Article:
EARNING THE PRIVILEGE OF BEING SICK

EARNING THE PRIVILEGE OF BEING SICK

From Chicken Soup for the Working Mom's Soul

Earning the Privilege of Being Sick

I make my way into the kitchen with the unsteady gait of someone who has spent the last day and a half in a haze of sickness, drifting in and out of sleep. I wobble into the empty kitchen. My husband is at work, the kids at school, and I have called in sick for another day. This is the first I have ventured out of bed.

An empty fast-food bag is on the counter. I guess they had Wendy’s for dinner last night. If I had the energy or inclination, I could probably study the wide assortment of crumbs and drips that line the counters to recreate every snack and beverage consumed by the rest of the family while I was flat on my back. But I don’t.

I open a cabinet and give some thought to trying instant oatmeal. My queasy stomach tells me no, but not before I notice a shelf full of Hostess treats. My husband must have made a trip to the grocery store. At least I know no one is starving.

Wait! My eyes dart to the fishbowl, where Jeffrey II (at six and one-half years of age, now a few months older than his namesake, Jeffrey) is swimming in desperate circles. Someone is hungry. It’s been a long time since anyone other than me has thought to feed the fish. Apparently, no one thought this time either. I give him an extra shake of flakes.

I can tell the dog was not forgotten. I know because her bowl is overflowing with food, some of which has escaped to the floor, scattered around the bowl in an interesting landscape of peaks and valleys.

I stagger into the dining room, where I see four of my daughter’s sweatshirts in an appealing array on the table and chairs. Katy, age twelve, wears a sweatshirt to school just about every day. I can’t decide whether the pile includes shirts she has worn or shirts she decided against wearing. Probably both.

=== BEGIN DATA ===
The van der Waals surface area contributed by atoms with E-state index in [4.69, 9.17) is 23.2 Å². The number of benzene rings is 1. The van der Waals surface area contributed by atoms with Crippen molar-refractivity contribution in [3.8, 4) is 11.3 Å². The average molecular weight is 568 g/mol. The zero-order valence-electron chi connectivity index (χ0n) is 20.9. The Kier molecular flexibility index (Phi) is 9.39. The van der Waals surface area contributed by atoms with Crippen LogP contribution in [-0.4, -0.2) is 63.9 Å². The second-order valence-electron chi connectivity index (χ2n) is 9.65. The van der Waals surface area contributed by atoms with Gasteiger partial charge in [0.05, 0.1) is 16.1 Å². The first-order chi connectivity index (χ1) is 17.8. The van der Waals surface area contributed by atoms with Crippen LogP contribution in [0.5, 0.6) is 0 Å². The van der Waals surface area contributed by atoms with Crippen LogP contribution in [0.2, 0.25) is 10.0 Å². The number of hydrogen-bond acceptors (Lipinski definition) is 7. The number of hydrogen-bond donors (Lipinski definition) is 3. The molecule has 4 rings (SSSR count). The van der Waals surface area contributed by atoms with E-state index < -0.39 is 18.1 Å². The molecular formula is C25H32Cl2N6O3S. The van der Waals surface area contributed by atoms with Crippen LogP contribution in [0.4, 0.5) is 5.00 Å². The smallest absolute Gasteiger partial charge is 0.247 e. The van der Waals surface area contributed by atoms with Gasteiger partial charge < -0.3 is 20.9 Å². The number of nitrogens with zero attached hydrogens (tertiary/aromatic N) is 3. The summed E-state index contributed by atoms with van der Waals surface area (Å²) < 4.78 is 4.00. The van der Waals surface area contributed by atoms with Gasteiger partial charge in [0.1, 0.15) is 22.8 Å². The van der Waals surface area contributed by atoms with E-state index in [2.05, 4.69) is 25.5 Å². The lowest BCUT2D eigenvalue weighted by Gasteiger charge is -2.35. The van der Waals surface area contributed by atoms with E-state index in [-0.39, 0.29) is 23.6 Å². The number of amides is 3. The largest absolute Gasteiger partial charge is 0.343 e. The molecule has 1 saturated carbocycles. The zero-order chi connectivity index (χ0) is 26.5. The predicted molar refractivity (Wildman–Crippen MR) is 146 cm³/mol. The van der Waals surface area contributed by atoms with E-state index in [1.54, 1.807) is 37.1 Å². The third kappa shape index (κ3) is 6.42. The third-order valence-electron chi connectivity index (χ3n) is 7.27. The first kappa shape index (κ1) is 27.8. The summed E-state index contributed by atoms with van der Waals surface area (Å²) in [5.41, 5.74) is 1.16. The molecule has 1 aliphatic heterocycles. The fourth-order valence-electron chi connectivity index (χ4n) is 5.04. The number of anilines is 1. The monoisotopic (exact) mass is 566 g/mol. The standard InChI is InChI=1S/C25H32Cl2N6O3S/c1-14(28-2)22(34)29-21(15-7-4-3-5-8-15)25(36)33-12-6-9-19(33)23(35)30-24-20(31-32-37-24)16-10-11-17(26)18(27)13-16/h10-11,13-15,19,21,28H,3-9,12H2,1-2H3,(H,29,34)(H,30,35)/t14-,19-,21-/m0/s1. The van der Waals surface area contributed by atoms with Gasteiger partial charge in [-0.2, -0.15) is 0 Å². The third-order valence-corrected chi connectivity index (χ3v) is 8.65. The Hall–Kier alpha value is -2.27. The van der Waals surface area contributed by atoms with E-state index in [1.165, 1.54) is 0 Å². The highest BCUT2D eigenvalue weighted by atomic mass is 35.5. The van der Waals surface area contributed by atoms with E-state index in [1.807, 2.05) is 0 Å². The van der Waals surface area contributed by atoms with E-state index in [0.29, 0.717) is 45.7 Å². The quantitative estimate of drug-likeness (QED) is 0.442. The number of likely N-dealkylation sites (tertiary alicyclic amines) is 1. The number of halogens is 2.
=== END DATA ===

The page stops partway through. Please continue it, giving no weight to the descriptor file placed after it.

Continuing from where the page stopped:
I notice my son’s winter jacked slumped over a chair. I know the temperature outside is hovering around twenty degrees. I wonder what Mikey, age fifteen, is wearing.

I head into the living room, my sights set on the sofa, where I aim to spend the day in repose. I note two days of newspapers piled unceremoniously on the floor. Quilts and pillows are here and about, testimony to a cozy evening spent watching television and reading. I stumble into the sofa, tripping over my husband’s shoes on the floor next to it.

The phone rings. I answer the portable, which I have wisely transported along with me into the living room.

It is Grandma. Her son (my husband) has called her from work asking for her breaded chicken recipe, which he plans to make for dinner.

“I forgot to tell him to season the chicken first,” she tells me.

I assure her I will pass along the message.

The call reminds me that my son Matt, eighteen, had telephoned me from college the previous day. Alerted online by his dad that I wasn’t feeling well, he called to see how I was doing. It was nice to hear his voice sounding so solicitous.

In fact, the rest of the crew has been pretty solicitous, too. Bringing juice and tissues, popping heads into the sick room to inquire if I needed anything.

It occurs to me that I have passed some important milestone of motherhood. After all, it wasn’t that long ago that I was not allowed to be sick. The complications, extra arrangements, and added concerns always convinced me that it was just easier to keep going, no matter what.

But I can see from the artifacts scattered around my empty house that my family has handled things just fine without me. Maybe not exactly the way I would have, but fine nonetheless. I grab the remote control and settle in on the couch.

After years of service, I’ve earned my sick leave.

Mary Vallo

“Gee, Mom, I’m sorry you’re sick. But can’t we hire a sub?”

Reprinted by permission of Dan Rosandich. © 2006 Dan Rosandich.

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